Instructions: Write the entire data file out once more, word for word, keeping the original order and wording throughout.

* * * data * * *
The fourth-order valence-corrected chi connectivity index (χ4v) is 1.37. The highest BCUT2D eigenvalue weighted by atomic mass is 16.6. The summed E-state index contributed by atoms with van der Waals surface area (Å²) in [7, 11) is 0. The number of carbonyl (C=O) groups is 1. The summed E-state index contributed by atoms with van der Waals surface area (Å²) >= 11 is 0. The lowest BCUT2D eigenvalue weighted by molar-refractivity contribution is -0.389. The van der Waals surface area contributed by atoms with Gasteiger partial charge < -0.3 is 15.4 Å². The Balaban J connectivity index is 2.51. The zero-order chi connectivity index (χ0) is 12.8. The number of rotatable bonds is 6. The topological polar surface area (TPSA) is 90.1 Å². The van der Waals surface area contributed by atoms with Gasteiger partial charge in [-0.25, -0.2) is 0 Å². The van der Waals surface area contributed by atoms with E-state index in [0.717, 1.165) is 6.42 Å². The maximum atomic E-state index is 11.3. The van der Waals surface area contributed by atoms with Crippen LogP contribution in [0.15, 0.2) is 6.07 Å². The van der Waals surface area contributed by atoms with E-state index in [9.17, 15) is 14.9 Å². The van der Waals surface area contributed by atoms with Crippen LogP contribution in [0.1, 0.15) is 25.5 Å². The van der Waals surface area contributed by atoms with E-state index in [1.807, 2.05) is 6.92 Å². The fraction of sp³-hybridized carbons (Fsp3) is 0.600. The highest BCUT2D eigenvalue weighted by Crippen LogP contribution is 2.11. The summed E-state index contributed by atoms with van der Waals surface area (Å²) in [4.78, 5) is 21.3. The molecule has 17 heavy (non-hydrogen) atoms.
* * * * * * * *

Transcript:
The fourth-order valence-corrected chi connectivity index (χ4v) is 1.37. The highest BCUT2D eigenvalue weighted by atomic mass is 16.6. The summed E-state index contributed by atoms with van der Waals surface area (Å²) in [7, 11) is 0. The number of carbonyl (C=O) groups is 1. The summed E-state index contributed by atoms with van der Waals surface area (Å²) >= 11 is 0. The lowest BCUT2D eigenvalue weighted by molar-refractivity contribution is -0.389. The van der Waals surface area contributed by atoms with Gasteiger partial charge < -0.3 is 15.4 Å². The Balaban J connectivity index is 2.51. The zero-order chi connectivity index (χ0) is 12.8. The number of rotatable bonds is 6. The topological polar surface area (TPSA) is 90.1 Å². The van der Waals surface area contributed by atoms with Gasteiger partial charge in [-0.25, -0.2) is 0 Å². The van der Waals surface area contributed by atoms with E-state index in [0.717, 1.165) is 6.42 Å². The maximum atomic E-state index is 11.3. The van der Waals surface area contributed by atoms with Crippen LogP contribution in [0.15, 0.2) is 6.07 Å². The van der Waals surface area contributed by atoms with E-state index in [9.17, 15) is 14.9 Å². The van der Waals surface area contributed by atoms with Crippen LogP contribution in [0.1, 0.15) is 25.5 Å². The van der Waals surface area contributed by atoms with E-state index in [1.807, 2.05) is 6.92 Å². The fraction of sp³-hybridized carbons (Fsp3) is 0.600. The highest BCUT2D eigenvalue weighted by Crippen LogP contribution is 2.11. The summed E-state index contributed by atoms with van der Waals surface area (Å²) in [4.78, 5) is 21.3. The molecule has 17 heavy (non-hydrogen) atoms.